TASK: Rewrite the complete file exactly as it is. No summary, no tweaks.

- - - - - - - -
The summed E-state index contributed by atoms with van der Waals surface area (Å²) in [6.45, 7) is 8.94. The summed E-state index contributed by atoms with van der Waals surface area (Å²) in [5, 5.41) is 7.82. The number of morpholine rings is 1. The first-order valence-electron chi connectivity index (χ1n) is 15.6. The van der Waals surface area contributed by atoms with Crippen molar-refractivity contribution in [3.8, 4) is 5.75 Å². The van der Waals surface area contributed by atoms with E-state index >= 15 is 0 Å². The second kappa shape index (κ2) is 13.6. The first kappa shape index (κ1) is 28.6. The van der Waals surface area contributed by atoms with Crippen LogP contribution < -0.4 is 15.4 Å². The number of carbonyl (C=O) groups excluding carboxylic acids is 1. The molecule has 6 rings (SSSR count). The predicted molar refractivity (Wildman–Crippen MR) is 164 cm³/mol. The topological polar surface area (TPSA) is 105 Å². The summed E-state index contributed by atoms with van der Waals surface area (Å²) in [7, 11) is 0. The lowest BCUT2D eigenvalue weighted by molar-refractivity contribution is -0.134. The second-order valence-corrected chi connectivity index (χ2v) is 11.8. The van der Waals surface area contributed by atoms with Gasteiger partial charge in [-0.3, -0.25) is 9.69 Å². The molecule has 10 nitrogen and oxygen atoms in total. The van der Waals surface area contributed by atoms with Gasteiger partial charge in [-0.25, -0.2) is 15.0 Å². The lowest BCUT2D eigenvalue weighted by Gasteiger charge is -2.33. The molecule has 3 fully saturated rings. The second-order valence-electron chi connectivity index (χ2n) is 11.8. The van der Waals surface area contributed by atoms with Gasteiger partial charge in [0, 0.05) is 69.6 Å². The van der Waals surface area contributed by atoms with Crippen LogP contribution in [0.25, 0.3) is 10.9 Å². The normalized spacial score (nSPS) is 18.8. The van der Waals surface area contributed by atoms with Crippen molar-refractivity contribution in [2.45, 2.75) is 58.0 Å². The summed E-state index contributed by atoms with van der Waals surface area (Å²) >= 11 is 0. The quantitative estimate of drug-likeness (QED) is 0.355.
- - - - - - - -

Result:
The summed E-state index contributed by atoms with van der Waals surface area (Å²) in [6.45, 7) is 8.94. The summed E-state index contributed by atoms with van der Waals surface area (Å²) in [5, 5.41) is 7.82. The number of morpholine rings is 1. The first-order valence-electron chi connectivity index (χ1n) is 15.6. The van der Waals surface area contributed by atoms with Crippen molar-refractivity contribution in [3.8, 4) is 5.75 Å². The van der Waals surface area contributed by atoms with E-state index >= 15 is 0 Å². The second kappa shape index (κ2) is 13.6. The first kappa shape index (κ1) is 28.6. The van der Waals surface area contributed by atoms with Crippen LogP contribution < -0.4 is 15.4 Å². The number of carbonyl (C=O) groups excluding carboxylic acids is 1. The molecule has 6 rings (SSSR count). The predicted molar refractivity (Wildman–Crippen MR) is 164 cm³/mol. The topological polar surface area (TPSA) is 105 Å². The summed E-state index contributed by atoms with van der Waals surface area (Å²) in [7, 11) is 0. The lowest BCUT2D eigenvalue weighted by molar-refractivity contribution is -0.134. The second-order valence-corrected chi connectivity index (χ2v) is 11.8. The van der Waals surface area contributed by atoms with Gasteiger partial charge in [-0.3, -0.25) is 9.69 Å². The molecule has 10 nitrogen and oxygen atoms in total. The van der Waals surface area contributed by atoms with Gasteiger partial charge in [-0.25, -0.2) is 15.0 Å². The lowest BCUT2D eigenvalue weighted by Gasteiger charge is -2.33. The molecule has 3 fully saturated rings. The second-order valence-electron chi connectivity index (χ2n) is 11.8. The van der Waals surface area contributed by atoms with Gasteiger partial charge in [0, 0.05) is 69.6 Å². The van der Waals surface area contributed by atoms with Crippen LogP contribution in [0.25, 0.3) is 10.9 Å². The normalized spacial score (nSPS) is 18.8. The van der Waals surface area contributed by atoms with Crippen molar-refractivity contribution in [2.45, 2.75) is 58.0 Å². The summed E-state index contributed by atoms with van der Waals surface area (Å²) >= 11 is 0. The quantitative estimate of drug-likeness (QED) is 0.355.